Ceramics representing inorganic, non-metallic materials have been researched at Georgia Tech since 1924 with the advent of the kaolin industry in Georgia. Increasing attention focused on ceramics in the 1960s to meet the needs of materials capable of withstanding the extreme environments in nuclear reactors and space-crafts.

Today, research in ceramics is vital for advances in electronics and telecommunications, devices for energy conversion, storage and harvesting, catalysts and sensors, vehicle and personnel armor, as well as for ferro/piezo-electric devices, micro-mechanical systems, permanent magnets, automobile engines, and biomedical applications. Much work on various aspects of oxide and non-oxide ceramics in the form of nanoparticles, coatings, and bulk solids for a variety of structural and (multi)functional applications under ambient and extreme environment is being pursued by MSE faculty. Ceramics form the basis of two start-up companies led by MSE faculty, and a number of centers and multi-disciplinary research programs have ceramic materials as their core.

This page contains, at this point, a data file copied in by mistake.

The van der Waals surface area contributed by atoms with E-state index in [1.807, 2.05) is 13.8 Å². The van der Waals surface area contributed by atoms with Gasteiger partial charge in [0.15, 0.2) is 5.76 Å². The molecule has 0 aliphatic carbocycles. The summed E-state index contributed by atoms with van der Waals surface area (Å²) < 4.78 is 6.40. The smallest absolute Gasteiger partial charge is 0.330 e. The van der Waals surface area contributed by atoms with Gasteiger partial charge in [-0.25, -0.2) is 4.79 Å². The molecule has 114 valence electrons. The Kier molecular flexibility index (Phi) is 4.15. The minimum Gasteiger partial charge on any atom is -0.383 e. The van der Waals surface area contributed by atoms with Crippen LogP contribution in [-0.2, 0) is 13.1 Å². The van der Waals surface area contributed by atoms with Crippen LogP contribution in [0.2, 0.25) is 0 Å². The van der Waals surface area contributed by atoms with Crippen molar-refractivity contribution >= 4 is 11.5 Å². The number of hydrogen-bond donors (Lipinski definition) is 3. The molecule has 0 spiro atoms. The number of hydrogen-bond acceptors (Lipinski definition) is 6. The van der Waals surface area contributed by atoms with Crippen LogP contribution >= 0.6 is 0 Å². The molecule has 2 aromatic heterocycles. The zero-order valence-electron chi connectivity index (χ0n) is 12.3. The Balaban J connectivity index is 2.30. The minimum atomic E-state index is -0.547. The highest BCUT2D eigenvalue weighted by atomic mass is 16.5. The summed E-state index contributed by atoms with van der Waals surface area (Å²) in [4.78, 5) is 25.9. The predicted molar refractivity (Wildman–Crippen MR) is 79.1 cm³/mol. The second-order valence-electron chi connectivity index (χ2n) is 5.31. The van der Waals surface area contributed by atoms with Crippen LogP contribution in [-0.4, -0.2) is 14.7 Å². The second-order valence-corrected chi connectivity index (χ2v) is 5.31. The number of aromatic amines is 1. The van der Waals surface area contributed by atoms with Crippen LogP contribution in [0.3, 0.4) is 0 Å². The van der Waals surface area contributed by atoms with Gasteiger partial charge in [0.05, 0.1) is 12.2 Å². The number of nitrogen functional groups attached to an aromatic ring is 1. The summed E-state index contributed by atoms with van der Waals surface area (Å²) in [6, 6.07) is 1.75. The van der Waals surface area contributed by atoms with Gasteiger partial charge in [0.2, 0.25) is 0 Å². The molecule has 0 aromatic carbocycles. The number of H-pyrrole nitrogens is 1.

The faculty listed below, have identified Ceramics as one of their primary research areas based on material form.